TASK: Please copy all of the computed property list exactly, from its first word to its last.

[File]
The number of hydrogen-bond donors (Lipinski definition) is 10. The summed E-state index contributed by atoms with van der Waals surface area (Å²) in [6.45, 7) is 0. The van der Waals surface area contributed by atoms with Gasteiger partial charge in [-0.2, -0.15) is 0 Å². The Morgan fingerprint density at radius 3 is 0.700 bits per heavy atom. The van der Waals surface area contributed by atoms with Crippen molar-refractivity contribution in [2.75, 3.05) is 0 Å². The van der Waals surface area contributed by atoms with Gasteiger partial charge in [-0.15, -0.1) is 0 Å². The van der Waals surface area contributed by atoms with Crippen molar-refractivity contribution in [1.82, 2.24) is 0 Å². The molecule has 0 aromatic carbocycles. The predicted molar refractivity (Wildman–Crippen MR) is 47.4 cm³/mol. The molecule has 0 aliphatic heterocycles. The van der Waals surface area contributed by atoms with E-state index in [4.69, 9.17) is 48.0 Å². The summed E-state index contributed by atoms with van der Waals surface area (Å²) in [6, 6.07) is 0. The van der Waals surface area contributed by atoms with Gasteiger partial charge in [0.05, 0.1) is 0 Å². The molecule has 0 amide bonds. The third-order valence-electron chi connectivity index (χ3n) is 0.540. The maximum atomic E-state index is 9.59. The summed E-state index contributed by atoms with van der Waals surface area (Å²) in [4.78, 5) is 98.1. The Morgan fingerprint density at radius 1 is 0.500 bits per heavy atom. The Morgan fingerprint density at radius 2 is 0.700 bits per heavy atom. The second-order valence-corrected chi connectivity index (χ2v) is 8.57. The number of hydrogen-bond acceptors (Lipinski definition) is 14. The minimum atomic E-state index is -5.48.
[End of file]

The number of hydrogen-bond donors (Lipinski definition) is 10. The summed E-state index contributed by atoms with van der Waals surface area (Å²) in [6.45, 7) is 0. The van der Waals surface area contributed by atoms with Gasteiger partial charge in [-0.2, -0.15) is 0 Å². The Morgan fingerprint density at radius 3 is 0.700 bits per heavy atom. The van der Waals surface area contributed by atoms with Crippen molar-refractivity contribution in [2.75, 3.05) is 0 Å². The van der Waals surface area contributed by atoms with Gasteiger partial charge in [-0.15, -0.1) is 0 Å². The van der Waals surface area contributed by atoms with Crippen molar-refractivity contribution in [1.82, 2.24) is 0 Å². The molecule has 0 aromatic carbocycles. The predicted molar refractivity (Wildman–Crippen MR) is 47.4 cm³/mol. The molecule has 0 aliphatic heterocycles. The van der Waals surface area contributed by atoms with E-state index in [4.69, 9.17) is 48.0 Å². The summed E-state index contributed by atoms with van der Waals surface area (Å²) in [6, 6.07) is 0. The van der Waals surface area contributed by atoms with Gasteiger partial charge in [0.05, 0.1) is 0 Å². The molecule has 0 amide bonds. The third-order valence-electron chi connectivity index (χ3n) is 0.540. The maximum atomic E-state index is 9.59. The summed E-state index contributed by atoms with van der Waals surface area (Å²) in [4.78, 5) is 98.1. The Morgan fingerprint density at radius 1 is 0.500 bits per heavy atom. The Morgan fingerprint density at radius 2 is 0.700 bits per heavy atom. The second-order valence-corrected chi connectivity index (χ2v) is 8.57. The number of hydrogen-bond acceptors (Lipinski definition) is 14. The minimum atomic E-state index is -5.48.